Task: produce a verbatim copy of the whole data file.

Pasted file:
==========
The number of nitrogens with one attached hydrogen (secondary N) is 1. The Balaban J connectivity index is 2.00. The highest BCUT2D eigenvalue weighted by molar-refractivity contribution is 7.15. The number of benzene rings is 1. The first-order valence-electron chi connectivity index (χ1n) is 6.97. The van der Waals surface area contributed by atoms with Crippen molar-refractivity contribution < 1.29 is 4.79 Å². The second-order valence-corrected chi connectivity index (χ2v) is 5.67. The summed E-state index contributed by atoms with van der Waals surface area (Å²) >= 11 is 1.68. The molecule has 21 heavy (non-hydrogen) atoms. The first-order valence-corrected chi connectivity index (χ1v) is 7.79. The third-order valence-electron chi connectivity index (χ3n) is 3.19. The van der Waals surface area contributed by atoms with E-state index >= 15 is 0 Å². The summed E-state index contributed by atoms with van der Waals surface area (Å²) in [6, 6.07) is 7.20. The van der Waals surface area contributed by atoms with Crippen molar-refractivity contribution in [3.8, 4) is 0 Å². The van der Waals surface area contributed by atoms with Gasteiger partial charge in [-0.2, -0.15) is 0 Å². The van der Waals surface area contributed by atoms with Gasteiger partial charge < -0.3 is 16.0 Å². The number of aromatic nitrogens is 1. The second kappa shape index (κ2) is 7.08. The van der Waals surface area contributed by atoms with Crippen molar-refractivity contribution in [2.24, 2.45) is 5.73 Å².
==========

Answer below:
The number of nitrogens with one attached hydrogen (secondary N) is 1. The Balaban J connectivity index is 2.00. The highest BCUT2D eigenvalue weighted by molar-refractivity contribution is 7.15. The number of benzene rings is 1. The first-order valence-electron chi connectivity index (χ1n) is 6.97. The van der Waals surface area contributed by atoms with Crippen molar-refractivity contribution < 1.29 is 4.79 Å². The second-order valence-corrected chi connectivity index (χ2v) is 5.67. The summed E-state index contributed by atoms with van der Waals surface area (Å²) >= 11 is 1.68. The molecule has 21 heavy (non-hydrogen) atoms. The first-order valence-corrected chi connectivity index (χ1v) is 7.79. The third-order valence-electron chi connectivity index (χ3n) is 3.19. The van der Waals surface area contributed by atoms with E-state index >= 15 is 0 Å². The summed E-state index contributed by atoms with van der Waals surface area (Å²) in [6, 6.07) is 7.20. The van der Waals surface area contributed by atoms with Crippen molar-refractivity contribution in [3.8, 4) is 0 Å². The van der Waals surface area contributed by atoms with Gasteiger partial charge in [-0.2, -0.15) is 0 Å². The van der Waals surface area contributed by atoms with Gasteiger partial charge < -0.3 is 16.0 Å². The number of aromatic nitrogens is 1. The second kappa shape index (κ2) is 7.08. The van der Waals surface area contributed by atoms with Crippen molar-refractivity contribution in [2.24, 2.45) is 5.73 Å².